After restaurants reduced their capacity and a stay-at-home order was issued last spring, restaurant sales essentially went to zero within a matter of a week, said Scott Budden, founder of Orchard Point Oyster Co. headquartered in Stevensville, Maryland. 

Pre-pandemic, Orchard Point Oyster Co. would primarily sell to restaurants, either directly to the chef or through regional distributors and wholesalers. Since April, they have transitioned to directly selling to the public, through local pick-ups and cold shipping, Budden said. 

While the 2020 harvest numbers are preliminary, as of December, there were 39,913 bushels of oysters sold in Maryland in 2020 from leased beds, compared to 54,903 bushels sold in 2019, according to the Department of Natural Resources. This is more than a 25% decrease in the number of oyster sold off of Maryland shellfish aquaculture leases, which includes harvests from farmers and some watermen.

Many people only see oysters as something they enjoy at a restaurant, said Karis King, public relations and event manager at the Oyster Recovery Partnership. 

“With restaurant closures and events being pretty much non-existent, oyster farmers are left with a ton of supply with oysters that need to be harvested right away or else they are going to grow larger than the desirable market,” King said. 

There’s a sweet spot for oysters to be harvested — between three to four inches from one tip to the other. Beyond that, the meat becomes too large, King said.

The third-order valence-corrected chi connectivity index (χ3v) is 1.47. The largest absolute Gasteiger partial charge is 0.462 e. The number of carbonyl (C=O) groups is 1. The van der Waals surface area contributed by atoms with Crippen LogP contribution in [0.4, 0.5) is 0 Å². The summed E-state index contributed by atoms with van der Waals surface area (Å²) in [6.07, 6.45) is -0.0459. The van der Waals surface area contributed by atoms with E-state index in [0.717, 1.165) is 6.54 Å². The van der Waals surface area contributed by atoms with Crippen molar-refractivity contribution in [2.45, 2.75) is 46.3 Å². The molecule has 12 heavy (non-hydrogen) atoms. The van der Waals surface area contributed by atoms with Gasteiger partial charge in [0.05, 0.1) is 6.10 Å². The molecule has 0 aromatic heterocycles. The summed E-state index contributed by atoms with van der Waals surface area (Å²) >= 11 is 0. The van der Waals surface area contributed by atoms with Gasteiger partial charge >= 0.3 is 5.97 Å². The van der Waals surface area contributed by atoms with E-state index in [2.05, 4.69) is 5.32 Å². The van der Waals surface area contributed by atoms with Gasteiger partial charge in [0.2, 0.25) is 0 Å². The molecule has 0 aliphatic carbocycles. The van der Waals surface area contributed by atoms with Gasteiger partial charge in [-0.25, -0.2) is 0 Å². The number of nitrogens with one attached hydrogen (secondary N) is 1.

“Oysters don’t stop growing because of a pandemic amongst humans,” Budden said.  

To help address the demand problem, the Oyster Recovery Partnership has been working with oyster farmers to connect them directly to consumers and educate the public on how to shuck at home, King said. The Oyster Recovery Partnership works to increase the number of oysters in the Chesapeake Bay and implement oyster restoration projects. 

Similar to Budden, Jason Wilford, the founder of Pirate’s Cove Oyster Co., also pivoted to online sales. However, even that has been a hit or miss, he said. Pirate’s Cove Oyster Co. is headquartered in Easton, Maryland, and grows their oyster on the Choptank River.  

“Some weeks are great, some weeks are nothing,” Wilford said.

Pirate’s Cove Oyster Co. participated in the Nature Conservancy’s two-year initiative, Supporting Oyster Aquaculture and Restoration — known as SOAR — in collaboration with the Maryland Department of Natural Resources and the Oyster Recovery Partnership. 

This program has helped farmers stay afloat by purchasing uneaten oysters from farmers and using them for restoration. 

SOAR provided cash to purchase new seed and cleared some of his inventory to make room for this year’s oyster planting, Wilford said.